Sentinel lymph node biopsy (SLNB) may be considered to assist in the diagnosis of breast cancer. A sentinel lymph node (SLN) is the first lymph node to be infiltrated by cancer cells from the primary tumour, usually in the axilla or armpit area. To identify an SLN, the surgeon injects one or more tracers (such as technetium-99m and isosulfan blue dye) near the tumour, then uses a handheld gamma detector to locate the nodes emitting radioactivity or visually inspects the nearby nodes for any that are stained blue from the dye. Once the SLN is located, a small incision is made and the node is removed. The suspicious tissue is checked microscopically for the presence of cancer cells by a pathologist. Positive SLN samples may warrant immediate removal of additional lymph nodes or removal during a follow-up procedure. SLNB is used to assist in staging cancers, to estimate the risk of metastasis to other parts of the body, and in the case of negative SLN testing to avoid the unnecessary removal of nearby lymph nodes. Adverse effects of lymph node surgery include lymphedema, pain, and increased risk of infection in the affected area.

There are a number of risk factor tools that can be used to estimate an individuals’s risk of breast cancer. The tools cannot determine whether a person will get breast cancer. The tools are based on the average risk for a group of women with similar risk factors; the original tools were based on data from women of European ethnicity. Generally, an HCP will consider the number of risk factors a person has and how much each factor contributes to increasing the risk for breast cancer (e.g., a BRCA1 gene mutation contributes a significant amount of risk). The Gail model, commonly used by HCPs, calculates a woman’s short-term risk (within the next 5 years) and long-term risk (within her lifetime, up to age 90) of developing breast cancer. It is based on seven key risk factors.

1. Current age

2. Age at first menstrual period

3. Age at the first birth of a child (or a woman who has not given birth)

4. Family history of breast cancer (mother, sister, daughter)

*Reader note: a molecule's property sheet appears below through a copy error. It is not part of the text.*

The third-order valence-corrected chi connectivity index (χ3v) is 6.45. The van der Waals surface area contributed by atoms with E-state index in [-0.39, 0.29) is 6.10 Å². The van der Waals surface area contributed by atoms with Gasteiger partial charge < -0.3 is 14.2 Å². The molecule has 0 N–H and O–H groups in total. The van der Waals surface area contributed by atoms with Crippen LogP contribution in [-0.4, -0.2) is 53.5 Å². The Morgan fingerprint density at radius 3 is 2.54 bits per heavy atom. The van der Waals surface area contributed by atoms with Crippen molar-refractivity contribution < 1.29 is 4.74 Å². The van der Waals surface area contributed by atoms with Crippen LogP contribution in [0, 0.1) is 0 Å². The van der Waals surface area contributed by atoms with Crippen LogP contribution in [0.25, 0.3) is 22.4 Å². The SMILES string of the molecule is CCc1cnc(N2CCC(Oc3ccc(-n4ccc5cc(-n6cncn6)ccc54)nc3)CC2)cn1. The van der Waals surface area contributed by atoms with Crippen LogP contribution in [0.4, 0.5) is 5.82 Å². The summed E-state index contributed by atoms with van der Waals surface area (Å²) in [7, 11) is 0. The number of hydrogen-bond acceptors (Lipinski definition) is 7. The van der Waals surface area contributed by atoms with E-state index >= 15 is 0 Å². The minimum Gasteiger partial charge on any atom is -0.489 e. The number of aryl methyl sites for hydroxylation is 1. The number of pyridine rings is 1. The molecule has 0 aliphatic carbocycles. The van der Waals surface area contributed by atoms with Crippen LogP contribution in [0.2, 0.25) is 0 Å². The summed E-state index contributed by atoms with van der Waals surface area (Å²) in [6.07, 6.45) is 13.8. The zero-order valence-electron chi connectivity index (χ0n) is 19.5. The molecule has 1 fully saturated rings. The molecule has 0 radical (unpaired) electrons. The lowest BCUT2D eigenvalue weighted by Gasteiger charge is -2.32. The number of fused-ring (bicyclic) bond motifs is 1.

5. Number of past breast biopsies

6. Number of breast biopsies showing atypical hyperplasia

7. Ethnicity

Women with a 5-year risk of 1.67% or greater are classified as high risk, which is the U.S. Food and Drug Administration’s guideline for taking a drug such as tamoxifen or raloxifene to reduce the risk of developing breast cancer. Other commonly used tools include the Claus model and the Tyrer-Cuzick model.


• Evidence of breast lesion by palpation, mammography, or ultrasound.

• Identify patients with breast or other types of cancer that may respond to hormone or antihormone therapy.

• Monitor responsiveness to hormone or antihormone therapy.

• Observable breast changes such as peau d’orange skin, scaly skin of the areola, drainage from the nipple, or ulceration of the skin.



Patients with bleeding disorders (related to the potential for prolonged bleeding from the biopsy site)

Factors that may alter the results of the study

• Massive tumour necrosis or tumours with low cellular composition falsely decrease results.

• Antiestrogen preparations (e.g., tamoxifen) ingested 2 mo before tissue sampling will affect test results [ER and PR]).

• Pretesting preservation of the tissue is method and test dependent. The testing laboratory should be consulted for proper instructions prior to the biopsy procedure. Failure to transport specimen to the laboratory immediately can result in degradation of tissue. Prompt and proper specimen processing, storage, and analysis are important to achieve accurate results.



Positive findings in

• Cancer

• Hormonal therapy (ER and PR)

• Receptor-positive tumours (ER and PR)


➧ Inform the patient this procedure can assist in evaluating breast health.

➧ Explain that prior to the procedure, laboratory testing may be required to determine the possibility of bleeding risk (coagulation testing) or to assess for impaired kidney function (creatinine level and estimated glomerular filtration rate) if use of iodinated contrast medium is anticipated.

➧ Pregnancy may be a contraindication to procedures involving some types of anaesthesia. Explain to the female patient that she will be asked the date of her last menstrual period. Pregnancy testing may be performed to determine the possibility of pregnancy before the biopsy is performed.